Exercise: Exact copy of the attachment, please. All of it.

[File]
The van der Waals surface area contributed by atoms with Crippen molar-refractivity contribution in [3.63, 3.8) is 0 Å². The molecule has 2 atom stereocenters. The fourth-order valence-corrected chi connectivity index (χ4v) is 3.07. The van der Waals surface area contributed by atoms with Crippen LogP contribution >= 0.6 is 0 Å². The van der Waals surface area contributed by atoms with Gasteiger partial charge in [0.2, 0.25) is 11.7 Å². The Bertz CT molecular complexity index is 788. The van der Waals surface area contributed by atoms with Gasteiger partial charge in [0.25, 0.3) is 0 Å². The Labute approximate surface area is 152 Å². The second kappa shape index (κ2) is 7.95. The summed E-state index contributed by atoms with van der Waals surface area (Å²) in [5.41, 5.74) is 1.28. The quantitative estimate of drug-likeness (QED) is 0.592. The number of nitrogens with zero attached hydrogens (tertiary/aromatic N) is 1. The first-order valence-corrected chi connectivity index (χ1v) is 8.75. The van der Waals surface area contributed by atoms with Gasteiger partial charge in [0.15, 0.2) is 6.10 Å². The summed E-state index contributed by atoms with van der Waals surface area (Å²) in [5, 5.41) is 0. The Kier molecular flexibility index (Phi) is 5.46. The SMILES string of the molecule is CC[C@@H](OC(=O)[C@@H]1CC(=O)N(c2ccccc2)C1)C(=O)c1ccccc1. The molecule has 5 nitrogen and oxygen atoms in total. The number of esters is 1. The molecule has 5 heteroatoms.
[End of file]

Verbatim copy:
The van der Waals surface area contributed by atoms with Crippen molar-refractivity contribution in [3.63, 3.8) is 0 Å². The molecule has 2 atom stereocenters. The fourth-order valence-corrected chi connectivity index (χ4v) is 3.07. The van der Waals surface area contributed by atoms with Crippen LogP contribution >= 0.6 is 0 Å². The van der Waals surface area contributed by atoms with Gasteiger partial charge in [0.2, 0.25) is 11.7 Å². The Bertz CT molecular complexity index is 788. The van der Waals surface area contributed by atoms with Gasteiger partial charge in [0.25, 0.3) is 0 Å². The Labute approximate surface area is 152 Å². The second kappa shape index (κ2) is 7.95. The summed E-state index contributed by atoms with van der Waals surface area (Å²) in [5.41, 5.74) is 1.28. The quantitative estimate of drug-likeness (QED) is 0.592. The number of nitrogens with zero attached hydrogens (tertiary/aromatic N) is 1. The first-order valence-corrected chi connectivity index (χ1v) is 8.75. The van der Waals surface area contributed by atoms with Gasteiger partial charge in [0.15, 0.2) is 6.10 Å². The summed E-state index contributed by atoms with van der Waals surface area (Å²) in [5, 5.41) is 0. The Kier molecular flexibility index (Phi) is 5.46. The SMILES string of the molecule is CC[C@@H](OC(=O)[C@@H]1CC(=O)N(c2ccccc2)C1)C(=O)c1ccccc1. The molecule has 5 nitrogen and oxygen atoms in total. The number of esters is 1. The molecule has 5 heteroatoms.